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I saw the oncologist yesterday and wound up having a good cry in the office. That happened when he mentioned the possibility of trying the Navelbine again and then got a call that he had to leave the room to take. It actually gave me the time to collect my thoughts and be able to explain to him that, while I don’t get deathly ill and wind up in the hospital with side effects of Navelbine and other chemo regimens, I do feel just awful.

For five of seven days in a Navelbine week I simply can’t get comfortable - not in any position, not even for five minutes. Off chemo if I manage my pain meds and my meals just right I can sit and talk or sit in the car or sit at my desk for unlimited periods of time. I can interact with family and friends. I can work on a quilt. I can enjoy a movie. I can laugh. So when he came back in the room I explained that to him. I explained that I would deal with the Navelbine if there were a REASONABLE chance of a SIGNIFICANT response and SIGNIFICANT increase in survival.

That’s not what Navelbine offers, though, so I’m done with it. The only drug approved for my cancer that we haven’t tried is Gemzar (gemcitabine). The most prominent side effect is low platelets. The usual schedule is weekly for three and then off one, but the oncologist says that counts are usually too low to give the chemo on the third week so that, in this case, he recommends every other week treatment.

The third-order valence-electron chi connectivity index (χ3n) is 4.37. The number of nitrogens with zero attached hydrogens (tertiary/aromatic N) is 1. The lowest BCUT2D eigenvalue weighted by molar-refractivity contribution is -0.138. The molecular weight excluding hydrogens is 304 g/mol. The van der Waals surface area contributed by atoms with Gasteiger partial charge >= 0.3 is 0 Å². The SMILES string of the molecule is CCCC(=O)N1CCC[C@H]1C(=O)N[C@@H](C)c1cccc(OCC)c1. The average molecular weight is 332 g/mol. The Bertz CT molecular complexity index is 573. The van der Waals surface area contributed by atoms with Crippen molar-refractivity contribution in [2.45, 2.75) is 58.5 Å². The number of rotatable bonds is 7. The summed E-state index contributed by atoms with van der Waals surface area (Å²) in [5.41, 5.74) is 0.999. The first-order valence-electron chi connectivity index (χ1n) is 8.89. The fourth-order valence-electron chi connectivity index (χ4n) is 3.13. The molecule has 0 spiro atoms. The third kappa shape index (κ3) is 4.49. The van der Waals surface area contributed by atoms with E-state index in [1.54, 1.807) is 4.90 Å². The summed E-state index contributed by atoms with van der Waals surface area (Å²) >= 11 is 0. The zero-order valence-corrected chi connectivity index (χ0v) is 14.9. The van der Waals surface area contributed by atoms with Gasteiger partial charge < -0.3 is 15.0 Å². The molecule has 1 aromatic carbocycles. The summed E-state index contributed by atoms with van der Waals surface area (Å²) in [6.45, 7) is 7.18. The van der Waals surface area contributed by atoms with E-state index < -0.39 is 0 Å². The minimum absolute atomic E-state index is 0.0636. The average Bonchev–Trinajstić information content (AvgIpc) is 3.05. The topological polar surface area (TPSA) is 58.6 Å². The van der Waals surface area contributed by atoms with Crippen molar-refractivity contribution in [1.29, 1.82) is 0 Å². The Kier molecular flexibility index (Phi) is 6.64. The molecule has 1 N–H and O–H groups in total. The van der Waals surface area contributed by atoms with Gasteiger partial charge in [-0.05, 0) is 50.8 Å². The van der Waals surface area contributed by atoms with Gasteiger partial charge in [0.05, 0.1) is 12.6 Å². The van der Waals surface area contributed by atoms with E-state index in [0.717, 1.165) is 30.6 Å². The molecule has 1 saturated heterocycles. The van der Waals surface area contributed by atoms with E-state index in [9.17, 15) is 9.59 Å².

Infusion is about an hour. Some people get a flu-like syndrome a few hours after leaving the doctor and, if this includes fever, no more Gemzar. I told him I’m willing to try anything once - so we’re scheduled for this August 18. If it doesn’t find some way to make me miserable it would be every two weeks until whenever. Meanwhile, I continue on Zometa to try to help with the bone pain and prevent fractures.

My insurance is confused about hospice and right now is saying they won’t cover it while I’m on treatment. I really don’t need any of their specific services right now, so I’m OK with whatever happens with that.

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We value and respect our HERWriters' experiences, but everyone is different. Many of our writers are speaking from personal experience, and what's worked for them may not work for you. Their articles are not a substitute for medical advice, although we hope you can gain knowledge from their insight.

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